In 1970, Bill Mann, a pilot who sought to make aerial combat his guiding star, is already lost whether he knows it or not. Although he's at the top of his Air Force class and marries a beautiful girl, his life is centered on drinking and partying-perhaps a way to escape the haunting memory of having to kill two white men who beat his black mother to death when he was ten years old.Upon leaving to spend a year in Vietnam flying combat missions aboard his aircraft, The Cool Woman, Bill remains confident and considers himself "the envied of the envied." But soon enough his wife is leaving him, and a downward spiral of Mann's heart, soul, and survival odds has begun.
Average Customer Rating:
(3 Reviews) 3
Rating Snapshot(3 reviews)
1 out of 1100%customers would recommend this product to a friend.
Typically, I don't read military genre books, unless of course, the review book I am reading at the time has a secondary military theme woven in. I was raised a military brat so I had my share of all the military terminology and happenings, and new what would happen in a strictly military novel...or so I thought. I was a little leery when I started The Cool Woman.....I heard so many mixed reviews about this book. Upon starting this novel, I realized the saying 'to each his own' is true, for I really enjoyed this novel. Now, that's not saying it's my favorite. Far from my favorite,in fact. It's just one that captured me and took me for a ride through Nam and the life of a military pilot.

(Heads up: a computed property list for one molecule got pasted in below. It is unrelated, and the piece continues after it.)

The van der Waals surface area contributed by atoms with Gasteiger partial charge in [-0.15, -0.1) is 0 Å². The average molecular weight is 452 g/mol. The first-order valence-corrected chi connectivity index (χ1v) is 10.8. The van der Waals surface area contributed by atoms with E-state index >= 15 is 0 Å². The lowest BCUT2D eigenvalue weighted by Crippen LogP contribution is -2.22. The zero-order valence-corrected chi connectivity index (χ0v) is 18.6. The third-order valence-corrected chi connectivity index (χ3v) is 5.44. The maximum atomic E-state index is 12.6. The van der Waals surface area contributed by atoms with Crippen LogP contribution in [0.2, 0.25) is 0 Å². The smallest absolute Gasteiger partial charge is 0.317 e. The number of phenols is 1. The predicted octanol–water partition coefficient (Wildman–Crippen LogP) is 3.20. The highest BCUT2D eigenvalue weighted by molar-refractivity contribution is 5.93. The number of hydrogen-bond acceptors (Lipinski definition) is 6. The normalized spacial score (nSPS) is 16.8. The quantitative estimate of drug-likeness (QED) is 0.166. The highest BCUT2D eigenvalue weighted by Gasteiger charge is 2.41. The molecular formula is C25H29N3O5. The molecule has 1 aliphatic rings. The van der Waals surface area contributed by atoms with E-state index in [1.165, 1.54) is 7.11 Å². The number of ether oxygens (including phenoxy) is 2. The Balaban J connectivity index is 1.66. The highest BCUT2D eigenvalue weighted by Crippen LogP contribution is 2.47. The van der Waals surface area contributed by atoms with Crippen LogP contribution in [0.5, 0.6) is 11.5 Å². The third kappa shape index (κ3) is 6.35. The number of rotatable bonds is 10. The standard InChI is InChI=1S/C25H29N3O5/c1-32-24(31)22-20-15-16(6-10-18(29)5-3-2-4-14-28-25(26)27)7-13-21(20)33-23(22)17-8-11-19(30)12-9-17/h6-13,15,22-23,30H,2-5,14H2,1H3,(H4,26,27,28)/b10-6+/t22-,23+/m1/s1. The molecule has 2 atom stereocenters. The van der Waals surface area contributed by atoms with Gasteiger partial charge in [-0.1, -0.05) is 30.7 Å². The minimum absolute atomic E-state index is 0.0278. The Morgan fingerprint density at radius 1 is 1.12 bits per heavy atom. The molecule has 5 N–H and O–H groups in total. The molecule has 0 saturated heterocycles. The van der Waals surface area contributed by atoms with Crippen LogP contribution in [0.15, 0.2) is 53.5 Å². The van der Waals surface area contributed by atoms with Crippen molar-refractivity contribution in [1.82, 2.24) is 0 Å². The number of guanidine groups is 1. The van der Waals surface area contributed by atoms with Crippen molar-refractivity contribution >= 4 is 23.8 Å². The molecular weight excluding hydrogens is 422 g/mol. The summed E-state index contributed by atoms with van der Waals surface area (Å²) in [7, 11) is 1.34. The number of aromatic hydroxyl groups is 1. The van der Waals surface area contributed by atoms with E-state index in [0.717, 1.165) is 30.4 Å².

Bill Mann is a character an author can be proud of. He's strong, he's handsome and he's fighting for his country in Vietnam. But, there is something missing in his life, and it's not the wife who's divorcing him. He's lacking a faith in his Father .But, through, am unfortunate circumstance, can he overcome his lack of faith and believe in the Heavenly Father, and gain everything back???